Bridge outIt was still early in the evening when I plopped down on the picnic table to peel a Band-Aid from the inside of my calf. My scratched and muddied legs desperately needed a scrub, and I could feel the beginning of a blister between my toes.
By: Emily Kram, Superior Telegram
It was still early in the evening when I plopped down on the picnic table to peel a Band-Aid from the inside of my calf. My scratched and muddied legs desperately needed a scrub, and I could feel the beginning of a blister between my toes.
A puff of dust formed as I untied my grimy laces to slip off my shoes, but I still had to smile. Nothing beats a day of hiking.
I was three when I first began hiking with my family, and to this day I love hitting the trail with my parents and older brother. During the start of August, we all headed to Grand Teton National Park in Wyoming for a week of camping.
On the first day, my brother and I dragged our parents up a series of arduous switchbacks. We’d chosen the trail because the name sounded intriguing — Death Canyon. In hindsight, we should have known our parents wouldn’t be pleased.
After the hike, they hinted my brother and I would be walking alone if we had another mountain trek slated for day two. Our original plan was actually a longer, steeper trail, so we switched an easy 11-mile hike in the Colter Bay area instead.
The trail was a gem. The first half followed the shore of Jackson Lake to Hermitage Point. It offered the best views of the Tetons we saw during our entire stay, yet was lightly traveled.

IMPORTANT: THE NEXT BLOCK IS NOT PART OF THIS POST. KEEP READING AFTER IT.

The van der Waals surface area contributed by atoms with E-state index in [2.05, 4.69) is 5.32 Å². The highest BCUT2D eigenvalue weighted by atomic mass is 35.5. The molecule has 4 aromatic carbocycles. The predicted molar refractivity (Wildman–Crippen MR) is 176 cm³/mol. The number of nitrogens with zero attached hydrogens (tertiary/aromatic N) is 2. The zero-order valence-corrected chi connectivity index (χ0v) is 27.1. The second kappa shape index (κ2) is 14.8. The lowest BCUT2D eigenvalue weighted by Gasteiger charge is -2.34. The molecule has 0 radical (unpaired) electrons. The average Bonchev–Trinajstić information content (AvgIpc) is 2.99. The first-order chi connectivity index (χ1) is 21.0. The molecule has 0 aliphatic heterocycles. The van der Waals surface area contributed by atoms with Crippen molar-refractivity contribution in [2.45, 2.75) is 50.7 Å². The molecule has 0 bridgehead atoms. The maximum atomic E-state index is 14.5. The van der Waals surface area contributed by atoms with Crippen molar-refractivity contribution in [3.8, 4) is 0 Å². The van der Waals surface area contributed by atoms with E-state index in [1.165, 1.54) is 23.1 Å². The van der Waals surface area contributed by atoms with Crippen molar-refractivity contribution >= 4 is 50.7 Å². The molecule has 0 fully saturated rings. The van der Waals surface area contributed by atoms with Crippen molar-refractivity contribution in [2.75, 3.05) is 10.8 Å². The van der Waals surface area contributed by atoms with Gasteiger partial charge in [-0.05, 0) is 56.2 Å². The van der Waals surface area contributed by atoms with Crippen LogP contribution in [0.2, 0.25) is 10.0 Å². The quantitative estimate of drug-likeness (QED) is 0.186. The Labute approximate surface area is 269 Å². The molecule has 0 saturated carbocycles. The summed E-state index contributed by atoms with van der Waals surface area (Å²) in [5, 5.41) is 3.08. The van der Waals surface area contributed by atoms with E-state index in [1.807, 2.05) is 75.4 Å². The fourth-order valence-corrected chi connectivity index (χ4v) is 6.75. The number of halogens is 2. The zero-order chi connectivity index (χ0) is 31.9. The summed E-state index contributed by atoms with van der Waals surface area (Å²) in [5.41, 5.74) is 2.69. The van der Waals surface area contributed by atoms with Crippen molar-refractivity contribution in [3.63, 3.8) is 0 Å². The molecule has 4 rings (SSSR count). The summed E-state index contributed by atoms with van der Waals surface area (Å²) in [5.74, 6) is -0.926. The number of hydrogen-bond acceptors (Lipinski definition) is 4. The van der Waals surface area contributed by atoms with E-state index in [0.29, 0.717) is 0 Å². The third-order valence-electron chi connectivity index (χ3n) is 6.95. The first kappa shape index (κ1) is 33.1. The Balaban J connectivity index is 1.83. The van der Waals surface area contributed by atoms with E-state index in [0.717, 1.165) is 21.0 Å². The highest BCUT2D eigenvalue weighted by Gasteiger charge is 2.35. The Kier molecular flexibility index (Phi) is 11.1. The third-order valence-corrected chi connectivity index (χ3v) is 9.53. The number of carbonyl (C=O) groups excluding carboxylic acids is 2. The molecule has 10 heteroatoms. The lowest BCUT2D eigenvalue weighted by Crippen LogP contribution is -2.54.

The second section of the trail angled away from the mountains and into wildflower meadows. The climbs remained easy, and at the top of one ridge we spotted two moose in a distant swamp. We were caught in a short sprinkling of rain, but overall everything was going well and my parents loved the trail. There was just one little thing my brother and I had neglected to tell them.
According to our map, the final bridge across the stream from Cygnet Pond was out. My brother and I just wanted to look at it to see how difficult the crossing was. If we couldn’t make it over the stream, our only options were to backtrack or cut a few miles out of our way to get around the stream and swamp. Either route would add at least three miles to our hike. Even worse, the detour around would lead us east toward Jackson Lodge.
I didn’t want to go anywhere near the lodge. The people who stayed there — “lodgies” as we nicknamed them — made me uncomfortable. They smelled of perfume and cologne instead of campfire smoke and wore flip-flops instead of hiking boots. When we crossed paths with the lodgies, they often stared at us. I’m not sure if they were repulsed or found us entertaining. Probably a little of both.
In any case, I was willing to take my chances with the stream.
Because I’m the youngest, I was voted as the first to cross (I still don’t understand that logic). The logs shifted under my feet, but I made it to the other side still dry.
As I watched the rest of my family on the logs and unsteady branches, I waited from someone to take a face-first plunge into the muddy water. I felt relieved when all had crossed safely but also a trifle disappointed. I was kind of looking forward to a good laugh.
The trail was faint past our makeshift bridge, but we easily picked our way through a pine forest. A great gray owl swooped down from overhead and perched on a branch along our route, and fat little chipmunks poked their heads out of logs to peer at us. Other than that, we were completely alone.